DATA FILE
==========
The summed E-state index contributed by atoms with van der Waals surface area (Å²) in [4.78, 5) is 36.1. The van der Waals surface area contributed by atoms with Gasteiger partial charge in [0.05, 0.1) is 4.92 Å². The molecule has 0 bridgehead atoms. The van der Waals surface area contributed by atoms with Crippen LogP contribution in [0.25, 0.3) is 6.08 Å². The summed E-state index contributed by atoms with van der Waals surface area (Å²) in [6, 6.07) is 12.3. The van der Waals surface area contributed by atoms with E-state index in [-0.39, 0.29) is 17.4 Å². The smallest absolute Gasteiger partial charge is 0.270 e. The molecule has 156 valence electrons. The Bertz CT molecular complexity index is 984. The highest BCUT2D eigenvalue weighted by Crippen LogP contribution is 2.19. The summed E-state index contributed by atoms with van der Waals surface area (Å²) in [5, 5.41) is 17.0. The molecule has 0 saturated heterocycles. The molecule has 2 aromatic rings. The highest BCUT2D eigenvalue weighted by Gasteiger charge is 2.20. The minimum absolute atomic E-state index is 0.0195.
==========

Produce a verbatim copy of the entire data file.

The summed E-state index contributed by atoms with van der Waals surface area (Å²) in [4.78, 5) is 36.1. The van der Waals surface area contributed by atoms with Gasteiger partial charge in [0.05, 0.1) is 4.92 Å². The molecule has 0 bridgehead atoms. The van der Waals surface area contributed by atoms with Crippen LogP contribution in [0.25, 0.3) is 6.08 Å². The summed E-state index contributed by atoms with van der Waals surface area (Å²) in [6, 6.07) is 12.3. The van der Waals surface area contributed by atoms with E-state index in [-0.39, 0.29) is 17.4 Å². The smallest absolute Gasteiger partial charge is 0.270 e. The molecule has 156 valence electrons. The Bertz CT molecular complexity index is 984. The highest BCUT2D eigenvalue weighted by Crippen LogP contribution is 2.19. The summed E-state index contributed by atoms with van der Waals surface area (Å²) in [5, 5.41) is 17.0. The molecule has 0 saturated heterocycles. The molecule has 2 aromatic rings. The highest BCUT2D eigenvalue weighted by Gasteiger charge is 2.20. The minimum absolute atomic E-state index is 0.0195.